- Enabling or disabling lighting (which requires a vertex normal)
- Enabling or disabling per vertex color (which requires a vertex color value)
- Enabling or disabling textures (which requires vertex texture coordinates)
- Changing effect class (BasicEffect <-> SkinnedEffect or DGSLEffect)
DGSLEffect is typically used with VertexPositionNormalTangentColorTexture or VertexPositionNormalTangentColorTextureSkinning.
The built-in effects support a number of different settings, some of which are organized into more 'generic' interfaces.
- IEffect is the basic interface for all effects which includes applying it to the device context and obtaining the shader information needed to create a Direct3D 11 input layout with a signature that matches the effect's shader. Remember that a given Effect instance could return a different shader based on internal state.
- IEffectMatrices is the interface for setting an effects' world, view, and projection matrices. All the built-in effects support this interface.
- IEffectLights is the interface for controlling the effects' lighting computations and settings. This is supported by BasicEffect, EnvironmentMapEffect, SkinningEffect, and DGSLEffect
- IEffectFog is the interface to control the effects' fog settings. This is supported by BasicEffect, AlphaTestEffect, DualTextureEffect, EnvironmentMapEffect, and SkinnedEffect.
- IEffectSkinning is the interface to control skinned animation settings. This is supported by DGSLEffect and SkinnedEffect. This includes setting the bone transform matrices, and optimizing the number of bone influences per vertex to process (1, 2, or 4; defaults to 4).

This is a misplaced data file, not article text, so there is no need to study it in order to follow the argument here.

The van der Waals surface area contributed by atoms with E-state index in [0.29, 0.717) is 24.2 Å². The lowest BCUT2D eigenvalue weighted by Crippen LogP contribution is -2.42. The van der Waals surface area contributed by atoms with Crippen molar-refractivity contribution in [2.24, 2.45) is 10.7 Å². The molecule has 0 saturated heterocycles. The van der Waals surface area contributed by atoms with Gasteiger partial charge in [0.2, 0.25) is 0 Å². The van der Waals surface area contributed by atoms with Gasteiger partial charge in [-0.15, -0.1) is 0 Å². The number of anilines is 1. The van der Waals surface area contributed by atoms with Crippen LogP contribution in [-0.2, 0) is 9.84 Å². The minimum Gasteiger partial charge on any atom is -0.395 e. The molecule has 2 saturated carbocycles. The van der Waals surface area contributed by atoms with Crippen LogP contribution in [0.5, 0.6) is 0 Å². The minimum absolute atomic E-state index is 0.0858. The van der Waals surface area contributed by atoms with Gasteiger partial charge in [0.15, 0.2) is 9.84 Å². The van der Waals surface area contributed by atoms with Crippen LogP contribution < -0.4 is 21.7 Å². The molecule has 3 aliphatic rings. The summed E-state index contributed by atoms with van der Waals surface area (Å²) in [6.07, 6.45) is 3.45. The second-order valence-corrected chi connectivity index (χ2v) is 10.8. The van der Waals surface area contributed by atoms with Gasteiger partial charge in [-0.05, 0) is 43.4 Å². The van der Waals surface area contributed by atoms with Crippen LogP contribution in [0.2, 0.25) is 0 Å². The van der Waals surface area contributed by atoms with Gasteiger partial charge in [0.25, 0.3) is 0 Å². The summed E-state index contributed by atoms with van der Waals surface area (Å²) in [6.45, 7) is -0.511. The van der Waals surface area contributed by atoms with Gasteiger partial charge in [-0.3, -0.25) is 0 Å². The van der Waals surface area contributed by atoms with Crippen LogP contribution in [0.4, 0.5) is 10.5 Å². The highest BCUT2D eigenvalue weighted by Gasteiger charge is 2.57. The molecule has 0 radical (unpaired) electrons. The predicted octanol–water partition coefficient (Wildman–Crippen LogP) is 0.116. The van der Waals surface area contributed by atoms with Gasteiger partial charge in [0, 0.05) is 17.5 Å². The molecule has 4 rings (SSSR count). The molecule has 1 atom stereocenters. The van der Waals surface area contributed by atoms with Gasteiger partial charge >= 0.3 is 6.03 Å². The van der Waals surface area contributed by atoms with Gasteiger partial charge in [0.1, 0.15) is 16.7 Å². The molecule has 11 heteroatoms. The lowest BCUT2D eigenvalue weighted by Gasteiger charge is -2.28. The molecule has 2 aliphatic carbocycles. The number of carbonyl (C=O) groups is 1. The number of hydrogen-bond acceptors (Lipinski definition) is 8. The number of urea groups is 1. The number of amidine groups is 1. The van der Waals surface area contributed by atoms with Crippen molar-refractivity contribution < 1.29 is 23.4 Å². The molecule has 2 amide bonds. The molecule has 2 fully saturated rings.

The built-in effects work equally well for both right-handed and left-handed coordinate systems. The one difference is that the fog settings start & end for left-handed coordinate systems need to be negated (i.e. SetFogStart(6), SetFogEnd(8) for right-handed coordinates becomes SetFogStart(-6), SetFogEnd(-8) for left-handed coordinates).
Feature Level Notes
The built-in shaders are compiled using the vs_4_0_level_9_1 and ps_4_0_level_9_1 profiles to support all feature levels.
The compiled shaders are integrated into the DirectXTK library to avoid the need for runtime compilation, shader reflection, or deploying compiled shader binary files (.cso).
The DGSLEffect includes built-in support for the three default materials: Unlit, Lambert, and Phong. These built-in DGSL materials support all feature levels, as does the built-in DGSL-compatible vertex shader. Visual Studio Shader Designer (DGSL) .DGSL.CSO files support Feature Level 10.0+. The DGSLEffectFactory
automatically attempts to locate a suitably named standard .CSO on Feature Level 9.x which is a manually created fall-back shader. The method for creating these fall-back shaders is to use "Export to HLSL..." from the Visual Studio Shader Designer, then modify that .hlsl file so it will successfully compile with ps_4_0_level_9_1 or ps_4_0_level_9_3 (whichever is your minimum supported feature level).
Creation is fully asynchronous, so you can instantiate multiple effect instances at the same time on different threads. Each instance only supports drawing from one thread at a time, but you can simultaneously draw on multiple threads if you create a separate effect instance per Direct3D 11 deferred context.http://msdn.microsoft.com/en-us/library/windows/desktop/ff476892.aspx